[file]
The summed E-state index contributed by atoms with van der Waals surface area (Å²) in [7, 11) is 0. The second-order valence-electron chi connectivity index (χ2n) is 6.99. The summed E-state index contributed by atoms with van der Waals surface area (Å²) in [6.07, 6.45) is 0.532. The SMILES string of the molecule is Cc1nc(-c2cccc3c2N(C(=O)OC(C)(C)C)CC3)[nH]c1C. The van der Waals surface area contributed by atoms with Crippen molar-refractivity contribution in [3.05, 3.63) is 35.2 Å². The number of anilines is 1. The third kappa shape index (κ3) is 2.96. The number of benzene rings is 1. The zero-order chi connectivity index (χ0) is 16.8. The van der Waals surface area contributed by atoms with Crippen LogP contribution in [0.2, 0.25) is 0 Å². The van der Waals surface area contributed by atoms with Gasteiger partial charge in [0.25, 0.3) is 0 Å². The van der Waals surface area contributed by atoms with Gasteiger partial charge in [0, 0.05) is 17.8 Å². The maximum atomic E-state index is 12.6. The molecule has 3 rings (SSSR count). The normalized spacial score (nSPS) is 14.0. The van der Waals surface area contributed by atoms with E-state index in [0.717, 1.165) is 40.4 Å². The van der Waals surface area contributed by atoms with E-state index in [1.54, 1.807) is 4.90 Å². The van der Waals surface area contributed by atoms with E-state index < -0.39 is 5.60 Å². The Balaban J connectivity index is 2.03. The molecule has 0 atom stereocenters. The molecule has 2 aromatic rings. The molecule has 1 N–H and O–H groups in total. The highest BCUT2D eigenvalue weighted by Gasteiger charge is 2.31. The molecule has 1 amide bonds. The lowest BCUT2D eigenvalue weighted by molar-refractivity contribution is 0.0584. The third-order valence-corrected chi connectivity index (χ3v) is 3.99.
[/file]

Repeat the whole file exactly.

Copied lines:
The summed E-state index contributed by atoms with van der Waals surface area (Å²) in [7, 11) is 0. The second-order valence-electron chi connectivity index (χ2n) is 6.99. The summed E-state index contributed by atoms with van der Waals surface area (Å²) in [6.07, 6.45) is 0.532. The SMILES string of the molecule is Cc1nc(-c2cccc3c2N(C(=O)OC(C)(C)C)CC3)[nH]c1C. The van der Waals surface area contributed by atoms with Crippen molar-refractivity contribution in [3.05, 3.63) is 35.2 Å². The number of anilines is 1. The third kappa shape index (κ3) is 2.96. The number of benzene rings is 1. The zero-order chi connectivity index (χ0) is 16.8. The van der Waals surface area contributed by atoms with Crippen LogP contribution in [0.2, 0.25) is 0 Å². The van der Waals surface area contributed by atoms with Gasteiger partial charge in [0.25, 0.3) is 0 Å². The van der Waals surface area contributed by atoms with Gasteiger partial charge in [0, 0.05) is 17.8 Å². The maximum atomic E-state index is 12.6. The molecule has 3 rings (SSSR count). The normalized spacial score (nSPS) is 14.0. The van der Waals surface area contributed by atoms with E-state index in [0.717, 1.165) is 40.4 Å². The van der Waals surface area contributed by atoms with E-state index in [1.54, 1.807) is 4.90 Å². The van der Waals surface area contributed by atoms with E-state index < -0.39 is 5.60 Å². The Balaban J connectivity index is 2.03. The molecule has 0 atom stereocenters. The molecule has 2 aromatic rings. The molecule has 1 N–H and O–H groups in total. The highest BCUT2D eigenvalue weighted by Gasteiger charge is 2.31. The molecule has 1 amide bonds. The lowest BCUT2D eigenvalue weighted by molar-refractivity contribution is 0.0584. The third-order valence-corrected chi connectivity index (χ3v) is 3.99.